Yoga Living Project is proud to offer a story from first time guest author (and current yoga teacher in training) Deepa Patel. In this installment, Deepa shares her journey from India to the United States and equally her journey into the truth of her yoga practice. This week's work is definitely food for thought as it touches on some important discussions in the yoga community such as appropriation vs. appreciation, decisions to study yoga deeper, and the all-important sangha.
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Finding My Roots Through Yoga
“Maybe you are searching among the branches for what only appears in the roots.”
I still remember the blazing summer day in my hometown of Ahmedabad, India, when I first experienced yoga. My uncle woke me up before sunrise to go to a class with him. As any 13-year-old would, I grumbled and rolled out of bed, not wanting to disappoint him. We sat on the cement floor of a veranda with about 20 other people, and even thought it was still dawn, the heat permeated my clothes and skin. I struggled to find wakefulness. To this day, I don’t remember any of the postures that we did. But what I do remember is how I felt. My first initiation into the practice that would become a lifelong journey was both calming and exhilarating.
I had moved to America in 1990 when I was six years old. That trip to India in 1997 was the first time I had been back since my family left our roots behind and forged a new path in an unknown country. In the 1990s, I grew up in a small town in southern Virginia. We were the only Indian family, and I had very little access to my own culture and practices. I was starting to forget my native language of Gujarati while struggling to learn English. Then, in 1996, my parents moved us to Atlanta, where we started attending a Hindu temple every Sunday. We became more exposed to Indian grocery stores, movies and restaurants. I relearned Gujarati, and taught myself to read and understand Hindi. I became immersed in my culture and religion, and developed a greater understanding of where I come from. And in college, I finally revisited the practice of yoga that I had shared with my uncle on that scorching morning almost four years before. For the past 20 years, I have stayed connected in some way, no matter how small, to yoga.
As time went on, yoga started to become more mainstream. It was the age of “Eat, Pray, Love” and “Namastay in Bed” shirts. Once, a friend posted an image of the Hindu god Ganesha as a decorative toilet seat cover. People started wearing malas as jewelry pieces, and buying socks with pictures of Hindu deities. Understandably, my friends were incensed, and so was I. The practice of yoga had become fully appropriated. Yoga studios were filled with predominantly white women practitioners. I remember reeling when I stepped into a yoga studio in a large city because I was the only Indian student there. I felt a sense of otherness that I had not expected in a practice that originated in my home country within the auspices of my religion.
It wasn’t until I arrived in Colorado Springs that I had my first experience with practitioners who were truly authentic in their desire to uphold the traditional values of yoga while still adapting it to their own life situation. At Cambio Yoga, I met teachers who had traveled to India to learn the history, and spent countless hours ensuring that they were giving yoga the proper appreciation. They were using malas appropriately to help with their meditation. They were reading scriptures like the Bhagawad Gita and the Upanishads, and many of them were delving into Sanskrit to better understand the philosophy. They were reminding us not to point the bottoms of our feet to our teachers or the images of deities. They exemplified cultural appreciation through their genuine desire to teach the practice correctly, while simultaneously making sure that classes were accessible to every person.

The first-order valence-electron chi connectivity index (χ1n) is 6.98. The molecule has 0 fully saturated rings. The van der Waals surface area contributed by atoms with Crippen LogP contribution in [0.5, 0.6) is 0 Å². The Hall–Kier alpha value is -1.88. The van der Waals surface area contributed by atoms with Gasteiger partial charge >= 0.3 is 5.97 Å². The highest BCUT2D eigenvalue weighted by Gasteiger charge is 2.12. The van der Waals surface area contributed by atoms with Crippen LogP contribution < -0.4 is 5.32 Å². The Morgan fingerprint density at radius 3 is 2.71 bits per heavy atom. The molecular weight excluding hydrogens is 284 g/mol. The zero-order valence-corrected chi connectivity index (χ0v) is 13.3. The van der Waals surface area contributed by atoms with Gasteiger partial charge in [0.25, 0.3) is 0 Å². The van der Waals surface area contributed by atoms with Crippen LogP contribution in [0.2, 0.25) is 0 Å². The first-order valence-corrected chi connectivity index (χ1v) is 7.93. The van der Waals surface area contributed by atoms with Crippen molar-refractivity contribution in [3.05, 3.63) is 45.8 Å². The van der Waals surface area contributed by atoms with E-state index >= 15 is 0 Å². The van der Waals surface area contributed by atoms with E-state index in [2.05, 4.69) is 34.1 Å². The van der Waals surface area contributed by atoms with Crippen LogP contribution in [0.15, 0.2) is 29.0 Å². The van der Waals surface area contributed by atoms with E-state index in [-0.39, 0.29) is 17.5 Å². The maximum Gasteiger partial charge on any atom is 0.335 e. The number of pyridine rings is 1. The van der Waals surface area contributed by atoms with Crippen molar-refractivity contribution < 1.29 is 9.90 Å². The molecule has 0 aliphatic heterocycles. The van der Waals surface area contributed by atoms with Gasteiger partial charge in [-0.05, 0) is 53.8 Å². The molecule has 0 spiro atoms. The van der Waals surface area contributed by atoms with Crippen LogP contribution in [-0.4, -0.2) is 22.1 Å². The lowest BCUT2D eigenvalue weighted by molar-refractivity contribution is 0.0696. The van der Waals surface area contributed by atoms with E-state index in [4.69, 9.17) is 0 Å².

It was love at first sight.
Today, as I go through the 200-hour teacher training at Cambio, I can only find gratitude for the sangha that has helped me reconnect to my roots. I have been given the opportunity to speak to a captive audience about the differences between appropriation and appreciation, and in turn, they have given me their most genuine efforts to understand. My fellow trainees are warm, kind, and studious. They are generous and inquisitive. And my teachers have granted me a wide berth to grow into my own practice. Along with studying the asanas, though, I have also begun to read (or in some cases, reread) Hindu scriptures to understand them better. I’ve reverted to confidently wearing my Indian tops and shawls without being nervous about standing out. I finally fit in with a community where I can be both Indian and American – my complete self – without judgement. More importantly, I finally have a safe space where I can grow physically, emotionally and spiritually.
In the Yoga Sutras, Patanjali writes,
“When you’re inspired by some great purpose, some extraordinary project, all of your thoughts break their bonds. Your mind transcends limitations; your consciousness expands in every direction; and you find yourself in a new, great and wonderful world. Dormant forces, faculties, and talents become alive and you discover yourself to be a greater person than you ever dreamed yourself to be.”
Today, yoga is an oasis in a vast desert that I have been traveling for over 30 years. On the mat, I can simply be who I am. I can grow, teach, love and be still. With yoga, I am finally home.